REGIONAL – The food pantry at the First Parish Church in Newbury needs a new, permanent home.
The pantry that started in a small library of the church five and a half years ago has grown to serve 250 to 300 individuals and families every Friday.
“It’s like we spent the first four years practicing” how to serve needy people, said Jane Merrow, who heads the pantry, “Then the Pandemic hit.”
Suddenly the demand for food far outstripped what the small group of volunteers at the church had ever handled before. Merrow and her crew solicited food donations from the Boston Food Bank, Nourishing North Shore, Tendercrop Farm, Shaw’s and smaller providers including Pigs Could Fly and Middle Street Foods.
First Parish describes itself as “a small church with a big difference in that everyone gets a chance to practice ministry here. And we do mean everyone. This small congregation is blessed with hard working Members and Friends, who work tirelessly on behalf of First Parish missions.”
Through the hard work of a small group, led by Merrow and friends, large quantities of food, including meats and dairy and baked goods, began to pour in. Money was donated to buy supplies like toilet paper and coffee. The ranks of the volunteers swelled to 75 every Friday from a pool of about 125.
But where could they put it all? Where could they find space for the volunteers to fill the orders?
There was only one place. The church, which traces its origins to 1635 when the first settlers landed here, was not using its beautiful sanctuary. Covid-19 had forced the church to shut down in-person services and go remote.
So, the empty wooden pews, choir room and wall space of the sanctuary became the shelves and cold storage for the food and supplies. With Bibles and the hymnals in the racks behind the pews there are now jars of peanut butter, pies and boxes of pasta, particularly Mac and Cheese. There is a gluten free pew and several pews dedicated to pet foods and supplies.
Brown bags are stored in the choir room. The yard outside has long tables of filled bags ready for delivery. White coolers stand in front of the altar with ice cream and other frozen foods. Three large freezers for perishables line the wall in front of the sanctuary.
Operations are run from one desk in the rear of the sanctuary, where a computer prints orders from people in need. In addition to the on-line orders, 17 volunteers call 120 people each week to make sure they are well and to help them order their food for the week.
Merrow, a retired nurse and deacon at First Parish, works all week with a small crew to inventory what foods and supplies are needed. She also solicits donations and applies for grants. It costs about $3,500 a week to buy products that are not donated.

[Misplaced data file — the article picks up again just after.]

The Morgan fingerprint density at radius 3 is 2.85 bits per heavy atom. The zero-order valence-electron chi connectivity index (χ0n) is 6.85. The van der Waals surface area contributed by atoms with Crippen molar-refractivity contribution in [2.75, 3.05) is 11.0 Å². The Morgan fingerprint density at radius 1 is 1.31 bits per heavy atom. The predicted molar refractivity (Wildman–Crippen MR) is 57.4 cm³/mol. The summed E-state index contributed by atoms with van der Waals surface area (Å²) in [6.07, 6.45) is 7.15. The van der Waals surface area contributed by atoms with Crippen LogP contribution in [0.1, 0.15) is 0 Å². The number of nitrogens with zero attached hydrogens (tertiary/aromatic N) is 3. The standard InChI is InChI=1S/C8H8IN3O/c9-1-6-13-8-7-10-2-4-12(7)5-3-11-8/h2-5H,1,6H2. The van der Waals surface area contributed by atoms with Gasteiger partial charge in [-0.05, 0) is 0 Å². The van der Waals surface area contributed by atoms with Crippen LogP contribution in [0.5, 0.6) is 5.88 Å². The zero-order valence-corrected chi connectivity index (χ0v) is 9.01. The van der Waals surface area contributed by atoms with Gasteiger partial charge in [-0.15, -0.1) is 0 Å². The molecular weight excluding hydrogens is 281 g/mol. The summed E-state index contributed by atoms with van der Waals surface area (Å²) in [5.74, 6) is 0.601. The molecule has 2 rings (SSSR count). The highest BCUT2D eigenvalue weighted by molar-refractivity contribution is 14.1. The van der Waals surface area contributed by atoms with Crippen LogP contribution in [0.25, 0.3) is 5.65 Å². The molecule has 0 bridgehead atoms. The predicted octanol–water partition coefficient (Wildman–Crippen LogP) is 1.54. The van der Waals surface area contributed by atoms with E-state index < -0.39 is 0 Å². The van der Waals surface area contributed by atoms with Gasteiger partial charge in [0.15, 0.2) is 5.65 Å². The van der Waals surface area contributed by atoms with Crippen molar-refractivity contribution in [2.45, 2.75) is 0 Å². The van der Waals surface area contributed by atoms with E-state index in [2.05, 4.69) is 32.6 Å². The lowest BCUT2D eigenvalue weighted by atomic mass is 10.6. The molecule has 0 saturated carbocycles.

On Friday mornings, the volunteers move like they are choreographed around the sanctuary, stuffing brown paper bags with foods and supplies. The church organist often comes to practice and entertain the volunteers.
It takes about 300 volunteer hours each week to fill the bags. “No one gets paid here,” Merrow said.
The volunteers drive their own cars, using gas they paid for, to place the bags outside for recipients in Newbury, Newburyport, Ipswich, Rowley, Salisbury and West Newbury. They leave the food and supplies outside for fear of infecting those who are most vulnerable.
About 60 percent of the bags are delivered. In the afternoon, families drive to the church to pick up their orders in person.
Now that the Pandemic seems to be winding down, the church and its new minister, Rev. Ray Henderson, want the sanctuary back for in-person services. So, what happens to the food pantry?
On Sunday, June 6, from 11:30 a.m. to 1:30 p.m., the pantry leadership will answer that question, unveiling plans to create a permanent home. There will be snacks and refreshments and tours led by the pantry’s volunteers.
“Please join us as we celebrate and grow the next chapter for the Newbury Food Pantry!” the invitation reads. “This is a great opportunity to connect with our volunteers and learn how the Capital Campaign’s efforts will benefit your community.”
The plan comes in two steps. After delivering meals on the previous Friday, the pantry will move temporarily during the weekend of June 26 and 27 to a donated space on Hanover Street in Newbury.
It will stay there only long enough to build a 40-foot by 40-foot metal building beside the parking lot behind the church.
Merrow is leading the effort to raise $300,000 for the building and its operations. “We will do it. We have to do it,” she said with a confidence and determination that makes one feel, while standing below the sanctuary’s stained-glass windows, that she may have God’s ear.
“During the pandemic, it is amazing how generous people have been,” she said. “People like to give. It makes you feel good.”